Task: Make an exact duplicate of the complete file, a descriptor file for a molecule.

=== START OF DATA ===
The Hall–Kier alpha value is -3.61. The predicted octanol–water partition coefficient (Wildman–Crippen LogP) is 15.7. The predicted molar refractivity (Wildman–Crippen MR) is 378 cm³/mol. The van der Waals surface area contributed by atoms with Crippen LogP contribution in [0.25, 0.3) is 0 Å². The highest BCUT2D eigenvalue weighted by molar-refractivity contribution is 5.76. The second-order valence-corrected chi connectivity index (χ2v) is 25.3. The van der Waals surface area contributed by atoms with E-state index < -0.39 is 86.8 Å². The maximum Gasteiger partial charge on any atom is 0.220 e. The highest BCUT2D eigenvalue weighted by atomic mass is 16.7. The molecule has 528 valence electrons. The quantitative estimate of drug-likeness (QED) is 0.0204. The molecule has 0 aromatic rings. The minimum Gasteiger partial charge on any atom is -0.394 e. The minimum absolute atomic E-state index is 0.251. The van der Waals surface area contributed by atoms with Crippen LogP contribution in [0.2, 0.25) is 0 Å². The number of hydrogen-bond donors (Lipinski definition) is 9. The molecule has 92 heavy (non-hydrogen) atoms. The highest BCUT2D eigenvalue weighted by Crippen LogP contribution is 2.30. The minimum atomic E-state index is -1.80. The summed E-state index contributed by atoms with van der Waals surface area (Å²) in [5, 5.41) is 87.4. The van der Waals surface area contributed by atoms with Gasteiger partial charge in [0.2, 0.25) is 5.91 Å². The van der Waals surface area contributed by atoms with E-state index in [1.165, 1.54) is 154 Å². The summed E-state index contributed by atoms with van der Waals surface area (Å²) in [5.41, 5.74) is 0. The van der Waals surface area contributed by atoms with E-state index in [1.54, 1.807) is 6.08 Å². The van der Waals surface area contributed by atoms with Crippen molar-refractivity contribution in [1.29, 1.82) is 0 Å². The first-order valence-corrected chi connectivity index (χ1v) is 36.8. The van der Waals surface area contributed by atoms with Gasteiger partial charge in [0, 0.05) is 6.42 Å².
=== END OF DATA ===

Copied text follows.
The Hall–Kier alpha value is -3.61. The predicted octanol–water partition coefficient (Wildman–Crippen LogP) is 15.7. The predicted molar refractivity (Wildman–Crippen MR) is 378 cm³/mol. The van der Waals surface area contributed by atoms with Crippen LogP contribution in [0.25, 0.3) is 0 Å². The highest BCUT2D eigenvalue weighted by molar-refractivity contribution is 5.76. The second-order valence-corrected chi connectivity index (χ2v) is 25.3. The van der Waals surface area contributed by atoms with E-state index < -0.39 is 86.8 Å². The maximum Gasteiger partial charge on any atom is 0.220 e. The highest BCUT2D eigenvalue weighted by atomic mass is 16.7. The molecule has 528 valence electrons. The quantitative estimate of drug-likeness (QED) is 0.0204. The molecule has 0 aromatic rings. The minimum Gasteiger partial charge on any atom is -0.394 e. The minimum absolute atomic E-state index is 0.251. The van der Waals surface area contributed by atoms with Crippen LogP contribution in [0.2, 0.25) is 0 Å². The number of hydrogen-bond donors (Lipinski definition) is 9. The molecule has 92 heavy (non-hydrogen) atoms. The highest BCUT2D eigenvalue weighted by Crippen LogP contribution is 2.30. The minimum atomic E-state index is -1.80. The summed E-state index contributed by atoms with van der Waals surface area (Å²) in [5, 5.41) is 87.4. The van der Waals surface area contributed by atoms with Gasteiger partial charge in [0.2, 0.25) is 5.91 Å². The van der Waals surface area contributed by atoms with E-state index in [1.165, 1.54) is 154 Å². The summed E-state index contributed by atoms with van der Waals surface area (Å²) in [5.41, 5.74) is 0. The van der Waals surface area contributed by atoms with E-state index in [1.54, 1.807) is 6.08 Å². The van der Waals surface area contributed by atoms with Crippen molar-refractivity contribution in [1.29, 1.82) is 0 Å². The first-order valence-corrected chi connectivity index (χ1v) is 36.8. The van der Waals surface area contributed by atoms with Gasteiger partial charge in [0, 0.05) is 6.42 Å².